Praise from owner for zero-downtime Mercedes-Benz Actros after reaching 750,000km
Owner-driver Rob Bill has praised the Mercedes-Benz Actros BigSpace tractor he bought new in 2014. Bill said: “Three quarters of a million km and not a day lost; not a single breakdown, no brake pads. Who knew Mercedes-Benz would be such a great move?”
Working as a subcontractor for Suffolk haulier Bartrums, Bill was persuaded to look at an Actros by a contact in the firm. The 2445 Actros features a small-wheeled mid-lift axle and is the first truck he purchased from new.
Having previously driven Swedish brands, Bill often felt short-changed. However, with the Mercedes, he said: “It’s the most comfortable vehicle I’ve driven and lived in.”
As well as the red exterior paint scheme, the Actros wears side skirts and a Hatcher air management kit, a chrome-trimmed grille and sun visor, lightbars and wheel trims. Since its acquisition, the Mercedes has pulled a variety of products in curtainside trailers between 38-tonne and 44-tonne GCW.
The purchase of the Actros was made easier by the East Anglia dealer, Orwell Truck & Van, as Bill was quickly sold by its demonstrator. “After three days the fuel consumption figures looked impressive, and a couple of days later, I asked the dealer to sort me out a price.”
Five years on, despite being told the choice to buy the Actros would “be a move I’d regret”, Bill described the Mercedes as a fantastic truck, which consistently returns between 9.5mpg and 10mpg – an improvement on his previous truck.
MAN sees potential in platooning after pilot project with operator
MAN has seen further potential in platooning after the successful completion of a seven-month pilot project run alongside logistics company DB Schenker.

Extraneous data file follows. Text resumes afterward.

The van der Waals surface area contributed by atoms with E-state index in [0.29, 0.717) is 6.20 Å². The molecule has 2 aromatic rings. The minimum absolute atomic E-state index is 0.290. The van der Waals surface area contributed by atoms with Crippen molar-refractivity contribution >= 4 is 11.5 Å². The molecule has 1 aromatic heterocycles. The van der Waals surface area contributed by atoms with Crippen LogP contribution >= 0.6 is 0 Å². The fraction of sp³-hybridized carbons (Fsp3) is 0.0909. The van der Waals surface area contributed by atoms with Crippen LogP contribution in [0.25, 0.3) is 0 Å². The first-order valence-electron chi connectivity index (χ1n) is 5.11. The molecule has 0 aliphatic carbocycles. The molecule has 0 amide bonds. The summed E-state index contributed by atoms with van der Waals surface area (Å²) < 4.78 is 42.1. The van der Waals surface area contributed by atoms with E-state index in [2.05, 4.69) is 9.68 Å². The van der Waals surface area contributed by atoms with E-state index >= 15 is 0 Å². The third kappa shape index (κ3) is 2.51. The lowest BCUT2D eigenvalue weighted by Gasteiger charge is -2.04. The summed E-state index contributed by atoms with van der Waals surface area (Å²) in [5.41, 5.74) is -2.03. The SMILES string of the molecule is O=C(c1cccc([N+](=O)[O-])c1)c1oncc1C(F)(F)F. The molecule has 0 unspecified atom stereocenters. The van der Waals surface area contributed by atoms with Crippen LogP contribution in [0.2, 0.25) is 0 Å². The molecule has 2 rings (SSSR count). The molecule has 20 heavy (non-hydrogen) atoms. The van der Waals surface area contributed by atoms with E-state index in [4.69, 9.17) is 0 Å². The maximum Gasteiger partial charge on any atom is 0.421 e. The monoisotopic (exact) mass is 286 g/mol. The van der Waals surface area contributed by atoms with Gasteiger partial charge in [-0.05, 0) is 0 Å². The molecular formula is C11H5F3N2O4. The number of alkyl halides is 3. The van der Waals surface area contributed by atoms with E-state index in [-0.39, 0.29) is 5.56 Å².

As part of research sponsored by the Federal Ministry of Transport and Digital Infrastructure, drivers drove two electronically linked vehicles on the autobahn between Nuremberg and Munich branches of DB Schenker. Described as a “real-life platooning trial”, the trucks transported goods as opposed to concrete blocks used during other manufacturers’ trials. Through electronics, the trucks connected with the first dictating the speed and direction.
An MAN spokesman said: “The system allows the trucks to talk to each other. One press of a button in the cab is all it takes for the trucks to connect and start platooning.
“Should one driver wish to leave the platoon, he can by pressing the same button or, if drivers don’t want to platoon, they can decline invites from other trucks.”
Having covered approximately 35,000km with the trucks 15m to 21m apart, the drivers praised the comfort and the sense of safety provided by the platooning process. The project resulted in fuel savings of between 4% and 5%.
Joachim Drees, chairman of the management board of MAN Truck & Bus, said: “We were able to show that platooning has the potential to contribute to the reduction of fuel consumption and CO2 emissions. First and foremost, we are pleased that the system works reliably and can increase safety on the motorway.”
Earlier this year, rival Daimler announced that it would not start any new truck platooning trials, having discovered that, in the real world, it offered just a 1% improvement in fuel economy.